Your Go-To Out Of Sync Spotify Playlist

by | Jan 17, 2019 | Entertainment, Hillel Ontario | 0 comments

Out of Sync is just around the corner which means it’s time to start getting pumped for the show! We have created a Spotify playlist with all the classic songs that will make you want to get up and dance and lip sync (or sing) your heart out!

Here are a few of our favourite songs on the playlist:

Livin’ On A Prayer- Bon Jovi

If you have ever gone to overnight camp, or a bar/bat mitzvah, then you know how wild people get when this song comes on. Everyone knows all the words, and you can’t help but grab all your friends and sing at the top of your lungs.

Bohemian Rhapsody- Queen

We have all seen the epic Wayne’s World car scene with Wayne and Garth belting out Queens Bohemian Rhapsody. If you haven’t seen it, we highly recommend you do! This is the perfect song to jam out to in your car alone or with friends. Kudos to you if you know all the words to the song!

Mamma Mia- ABBA

Any song by ABBA is a hit, but by far the most popular one has to be Mamma Mia. It’s a great feel good song to get up and dance to. Unleash your inner Donna and the Dynamos, find the craziest disco outfit you have, and you are set for a great performance.

Wannabe- Spice Girls

While there are many great 90s songs to choose from, Wannabe by the Spice Girls made it to the top of our list. Not only is it an incredibly catchy song, the Spice Girls are one of the greatest girl bands of all time. Find your Mel B, Mel C, Posh, Baby, and Ginger Spice and you’re ready for an epic lip sync battle.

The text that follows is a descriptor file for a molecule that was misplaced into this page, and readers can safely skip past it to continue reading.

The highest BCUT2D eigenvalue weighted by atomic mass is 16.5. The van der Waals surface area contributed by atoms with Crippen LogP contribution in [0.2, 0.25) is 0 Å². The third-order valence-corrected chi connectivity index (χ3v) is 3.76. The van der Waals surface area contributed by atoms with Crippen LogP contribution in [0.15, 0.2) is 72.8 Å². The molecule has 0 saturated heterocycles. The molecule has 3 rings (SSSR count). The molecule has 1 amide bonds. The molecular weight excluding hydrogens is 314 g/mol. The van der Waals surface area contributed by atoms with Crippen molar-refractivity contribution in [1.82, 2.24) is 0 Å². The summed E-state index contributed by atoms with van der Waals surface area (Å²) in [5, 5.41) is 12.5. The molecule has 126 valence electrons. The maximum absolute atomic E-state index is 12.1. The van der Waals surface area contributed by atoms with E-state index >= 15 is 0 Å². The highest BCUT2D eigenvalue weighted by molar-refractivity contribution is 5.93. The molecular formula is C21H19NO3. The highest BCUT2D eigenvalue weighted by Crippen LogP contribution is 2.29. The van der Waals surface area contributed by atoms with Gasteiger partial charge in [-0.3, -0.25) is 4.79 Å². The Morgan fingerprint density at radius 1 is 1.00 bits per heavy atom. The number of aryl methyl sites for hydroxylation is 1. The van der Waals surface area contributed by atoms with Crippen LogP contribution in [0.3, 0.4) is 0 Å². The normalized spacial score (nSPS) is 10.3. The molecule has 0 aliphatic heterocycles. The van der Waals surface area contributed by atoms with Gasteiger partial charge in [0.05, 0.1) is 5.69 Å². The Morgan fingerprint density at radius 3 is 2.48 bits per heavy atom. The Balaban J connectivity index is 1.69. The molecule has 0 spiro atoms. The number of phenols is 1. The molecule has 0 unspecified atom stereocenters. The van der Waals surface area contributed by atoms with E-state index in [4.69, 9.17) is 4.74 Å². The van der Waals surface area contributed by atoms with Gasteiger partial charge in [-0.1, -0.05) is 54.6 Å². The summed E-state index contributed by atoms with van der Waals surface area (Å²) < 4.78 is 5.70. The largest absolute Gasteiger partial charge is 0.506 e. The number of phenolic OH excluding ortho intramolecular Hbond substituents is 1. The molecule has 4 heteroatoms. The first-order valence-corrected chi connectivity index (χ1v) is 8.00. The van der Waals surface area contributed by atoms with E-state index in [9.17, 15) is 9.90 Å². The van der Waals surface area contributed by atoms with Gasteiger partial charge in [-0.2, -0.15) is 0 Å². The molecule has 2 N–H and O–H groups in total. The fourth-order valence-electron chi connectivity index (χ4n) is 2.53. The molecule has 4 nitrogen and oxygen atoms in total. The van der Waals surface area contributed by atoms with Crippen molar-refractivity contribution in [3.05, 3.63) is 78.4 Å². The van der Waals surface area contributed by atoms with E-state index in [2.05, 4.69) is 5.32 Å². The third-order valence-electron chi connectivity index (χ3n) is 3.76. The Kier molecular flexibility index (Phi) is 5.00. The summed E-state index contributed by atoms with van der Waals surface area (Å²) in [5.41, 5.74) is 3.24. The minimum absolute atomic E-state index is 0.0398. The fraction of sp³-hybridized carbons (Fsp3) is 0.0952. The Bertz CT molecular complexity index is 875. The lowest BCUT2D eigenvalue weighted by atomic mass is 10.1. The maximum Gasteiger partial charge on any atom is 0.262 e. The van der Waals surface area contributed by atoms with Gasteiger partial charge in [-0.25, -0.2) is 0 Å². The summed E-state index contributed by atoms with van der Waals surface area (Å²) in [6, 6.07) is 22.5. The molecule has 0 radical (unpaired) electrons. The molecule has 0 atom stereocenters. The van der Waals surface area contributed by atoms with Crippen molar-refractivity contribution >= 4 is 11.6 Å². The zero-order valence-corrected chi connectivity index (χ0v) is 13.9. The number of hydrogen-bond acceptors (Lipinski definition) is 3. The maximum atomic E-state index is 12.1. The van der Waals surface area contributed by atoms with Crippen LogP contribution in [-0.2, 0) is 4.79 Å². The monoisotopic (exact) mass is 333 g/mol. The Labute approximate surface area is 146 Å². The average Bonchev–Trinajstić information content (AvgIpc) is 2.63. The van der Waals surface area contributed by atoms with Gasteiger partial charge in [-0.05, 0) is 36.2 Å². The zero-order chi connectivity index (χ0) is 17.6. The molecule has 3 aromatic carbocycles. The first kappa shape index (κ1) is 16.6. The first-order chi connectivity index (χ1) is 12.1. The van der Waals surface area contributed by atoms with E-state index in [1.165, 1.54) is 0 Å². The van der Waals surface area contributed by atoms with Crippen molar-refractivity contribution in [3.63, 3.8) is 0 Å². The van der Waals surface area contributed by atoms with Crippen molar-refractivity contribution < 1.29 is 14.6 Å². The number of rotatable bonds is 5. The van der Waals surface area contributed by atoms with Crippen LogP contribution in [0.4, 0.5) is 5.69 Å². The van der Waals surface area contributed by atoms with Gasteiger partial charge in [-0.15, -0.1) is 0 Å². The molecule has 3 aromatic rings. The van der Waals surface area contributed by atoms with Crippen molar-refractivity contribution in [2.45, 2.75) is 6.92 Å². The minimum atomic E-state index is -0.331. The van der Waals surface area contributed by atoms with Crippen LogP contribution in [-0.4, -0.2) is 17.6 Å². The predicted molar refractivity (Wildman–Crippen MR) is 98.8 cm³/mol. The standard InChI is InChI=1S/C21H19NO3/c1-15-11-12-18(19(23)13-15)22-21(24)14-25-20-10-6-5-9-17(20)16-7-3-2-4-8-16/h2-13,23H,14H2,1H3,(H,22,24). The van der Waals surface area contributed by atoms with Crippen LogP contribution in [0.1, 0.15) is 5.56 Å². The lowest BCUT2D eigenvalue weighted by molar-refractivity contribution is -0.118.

Don’t Go Breaking My Heart- Elton John

Lastly, we all need that perfect duet song, and Don’t Go Breaking My Heart is a classic. It’s fun, upbeat and has some catchy harmonies that will be stuck in your head all night long!

Click here to download and listen to the Spotify playlist

Annamie Paul Joins Hillel Ontario

Annamie Paul Joins Hillel Ontario

Last month Hillel Ontario heard from Annamie Paul, leader of the Green Party of Canada. After winning the leadership race back in October of 2020, Annamie became the first Black person and first Jewish woman to lead a federal Canadian political party. Since then, she has been speaking to Canadians all across the country, spreading messages of hope and inspiration, during a time where these moments are a rarity. No matter the political orientation of the Zoom attendees of this fireside chat, everyone walked away with a few life lessons up their sleeve.